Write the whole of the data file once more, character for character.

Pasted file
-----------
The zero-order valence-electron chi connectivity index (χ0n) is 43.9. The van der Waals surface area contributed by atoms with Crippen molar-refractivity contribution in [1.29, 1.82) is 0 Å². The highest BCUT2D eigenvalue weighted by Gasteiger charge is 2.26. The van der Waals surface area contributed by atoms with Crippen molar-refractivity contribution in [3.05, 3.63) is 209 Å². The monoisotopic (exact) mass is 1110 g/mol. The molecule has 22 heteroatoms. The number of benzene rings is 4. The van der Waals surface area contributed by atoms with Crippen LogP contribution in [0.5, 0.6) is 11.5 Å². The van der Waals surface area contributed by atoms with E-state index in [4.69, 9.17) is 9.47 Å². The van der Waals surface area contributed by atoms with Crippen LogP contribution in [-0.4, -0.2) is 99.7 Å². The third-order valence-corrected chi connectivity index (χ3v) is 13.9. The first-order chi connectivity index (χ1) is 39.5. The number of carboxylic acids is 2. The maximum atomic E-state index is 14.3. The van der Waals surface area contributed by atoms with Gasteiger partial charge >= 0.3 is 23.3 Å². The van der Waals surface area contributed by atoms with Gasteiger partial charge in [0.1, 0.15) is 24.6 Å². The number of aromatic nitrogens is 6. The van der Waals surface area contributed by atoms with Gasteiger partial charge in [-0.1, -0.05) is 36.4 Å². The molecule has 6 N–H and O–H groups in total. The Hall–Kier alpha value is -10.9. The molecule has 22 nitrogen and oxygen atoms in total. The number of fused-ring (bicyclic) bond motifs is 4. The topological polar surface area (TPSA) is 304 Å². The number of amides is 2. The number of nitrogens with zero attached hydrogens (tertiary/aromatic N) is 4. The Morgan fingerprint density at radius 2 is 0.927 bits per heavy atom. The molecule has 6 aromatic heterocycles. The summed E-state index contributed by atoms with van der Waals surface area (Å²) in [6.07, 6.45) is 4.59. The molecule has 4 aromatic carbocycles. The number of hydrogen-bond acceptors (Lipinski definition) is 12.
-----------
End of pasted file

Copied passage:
The zero-order valence-electron chi connectivity index (χ0n) is 43.9. The van der Waals surface area contributed by atoms with Crippen molar-refractivity contribution in [1.29, 1.82) is 0 Å². The highest BCUT2D eigenvalue weighted by Gasteiger charge is 2.26. The van der Waals surface area contributed by atoms with Crippen molar-refractivity contribution in [3.05, 3.63) is 209 Å². The monoisotopic (exact) mass is 1110 g/mol. The molecule has 22 heteroatoms. The number of benzene rings is 4. The van der Waals surface area contributed by atoms with Crippen LogP contribution in [0.5, 0.6) is 11.5 Å². The van der Waals surface area contributed by atoms with E-state index in [4.69, 9.17) is 9.47 Å². The van der Waals surface area contributed by atoms with Crippen LogP contribution in [-0.4, -0.2) is 99.7 Å². The third-order valence-corrected chi connectivity index (χ3v) is 13.9. The first-order chi connectivity index (χ1) is 39.5. The number of carboxylic acids is 2. The maximum atomic E-state index is 14.3. The van der Waals surface area contributed by atoms with Gasteiger partial charge >= 0.3 is 23.3 Å². The van der Waals surface area contributed by atoms with Gasteiger partial charge in [0.1, 0.15) is 24.6 Å². The number of aromatic nitrogens is 6. The van der Waals surface area contributed by atoms with Gasteiger partial charge in [-0.1, -0.05) is 36.4 Å². The molecule has 6 N–H and O–H groups in total. The Hall–Kier alpha value is -10.9. The molecule has 22 nitrogen and oxygen atoms in total. The number of fused-ring (bicyclic) bond motifs is 4. The topological polar surface area (TPSA) is 304 Å². The number of amides is 2. The number of nitrogens with zero attached hydrogens (tertiary/aromatic N) is 4. The Morgan fingerprint density at radius 2 is 0.927 bits per heavy atom. The molecule has 6 aromatic heterocycles. The summed E-state index contributed by atoms with van der Waals surface area (Å²) in [6.07, 6.45) is 4.59. The molecule has 4 aromatic carbocycles. The number of hydrogen-bond acceptors (Lipinski definition) is 12.